Even as the stock market steadily breaks records and continues to go up month after month, there's a sector with some great bargains to be found: energy. The catch? There are also plenty of stocks that have been beaten down, but may not be worth buying, either.
We asked three of our top energy-industry experts to help us figure out what's worth buying right now. They came up with two of the biggest cash cow oil and gas distribution and logistics companies, Kinder Morgan Inc (NYSE:KMI) and Enterprise Products Partners L.P. (NYSE:EPD), and a well-capitalized, crazy-cheap offshore driller, ENSCO PLC (NYSE:ESV). Keep reading to learn what makes these three energy stocks worth buying right now.
A screaming bargain
Matt DiLallo (Kinder Morgan): Natural gas-pipeline giant Kinder Morgan is just too cheap to ignore these days. The company, which owns a vast portfolio of fee-generating pipelines and storage terminals, expects to produce $1.99 per share in distributable cash flow this year (DCF), which is a fancy phrase for the excess cash it generates. At its current sub-$18 stock price, it sells for less than nine times free cash flow, which is absurdly cheap for a stable pipeline stock, since many peers trade at a mid-teens multiple of DCF.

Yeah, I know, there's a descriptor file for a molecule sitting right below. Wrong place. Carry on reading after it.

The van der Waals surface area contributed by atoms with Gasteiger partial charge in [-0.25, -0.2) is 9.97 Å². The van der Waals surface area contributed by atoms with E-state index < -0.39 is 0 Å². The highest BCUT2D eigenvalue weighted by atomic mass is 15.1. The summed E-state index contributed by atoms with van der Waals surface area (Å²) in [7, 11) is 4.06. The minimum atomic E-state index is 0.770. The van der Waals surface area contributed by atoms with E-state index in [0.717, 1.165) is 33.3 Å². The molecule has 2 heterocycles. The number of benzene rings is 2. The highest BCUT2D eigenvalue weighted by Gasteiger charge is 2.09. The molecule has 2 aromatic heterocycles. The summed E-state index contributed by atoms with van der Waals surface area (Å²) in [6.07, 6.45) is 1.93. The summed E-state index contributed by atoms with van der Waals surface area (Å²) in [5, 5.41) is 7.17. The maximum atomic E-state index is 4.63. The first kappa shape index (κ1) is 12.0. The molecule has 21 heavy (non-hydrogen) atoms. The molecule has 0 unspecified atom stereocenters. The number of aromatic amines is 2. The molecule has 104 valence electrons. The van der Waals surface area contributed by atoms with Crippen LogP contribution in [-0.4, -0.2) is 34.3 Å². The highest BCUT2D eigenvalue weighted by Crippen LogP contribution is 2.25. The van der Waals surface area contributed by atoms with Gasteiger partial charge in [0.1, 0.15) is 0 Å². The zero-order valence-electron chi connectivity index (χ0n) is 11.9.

Kinder Morgan's dirt cheap price comes even though the company has made tremendous strides in shoring up its balance sheet and locking up funding for growth projects. The company has completed a flurry of moves since the end of 2015, which have combined to lop off $5.8 billion of debt from its balance sheet. Further, these transactions have secured the financing so that the company can fully fund its current slate of $12 billion in high-returns expansion projects, while only consuming less than 50% of its DCF each year.
Because of that, Kinder Morgan plans to ramp-up cash returns to investors next year, with its plan to boost the dividend 60%. At that rate, investors who buy today can lock in a 4.5% yield for 2018.
Meanwhile, that payout should grow by 25% in 2019 and 2020, fully supported by the company's excess cash and in-process growth projects. That's a tremendous growth rate for such a cheap stock, which is why Kinder Morgan looks like an excellent buy this month.
A 6.7% yield never looked so good
Tyler Crowe (Enterprise Product Partners): Whenever a stock has a dividend yield north of 6%, every investor should be on high alert because it could be a yield trap -- a stock with an enticing dividend yield that's ultimately on a decline that will lead to a payout cut. Right now, Enterprise Products Partners' distribution yield stands at 6.8%. (It's a master limited partnership, so it pays a distribution instead of a dividend.) Unlike many companies with a yield that high, Enterprise's high yield looks more secure than ever.
Enterprise is an excellent income investment. It has a stable revenue that's protected by fixed-fee contracts that also have minimum-volume clauses, which means that Enterprise's vast network of Natural Gas Liquids' pipelines and processing facilities always have work to do and aren't subject to much commodity-price risk.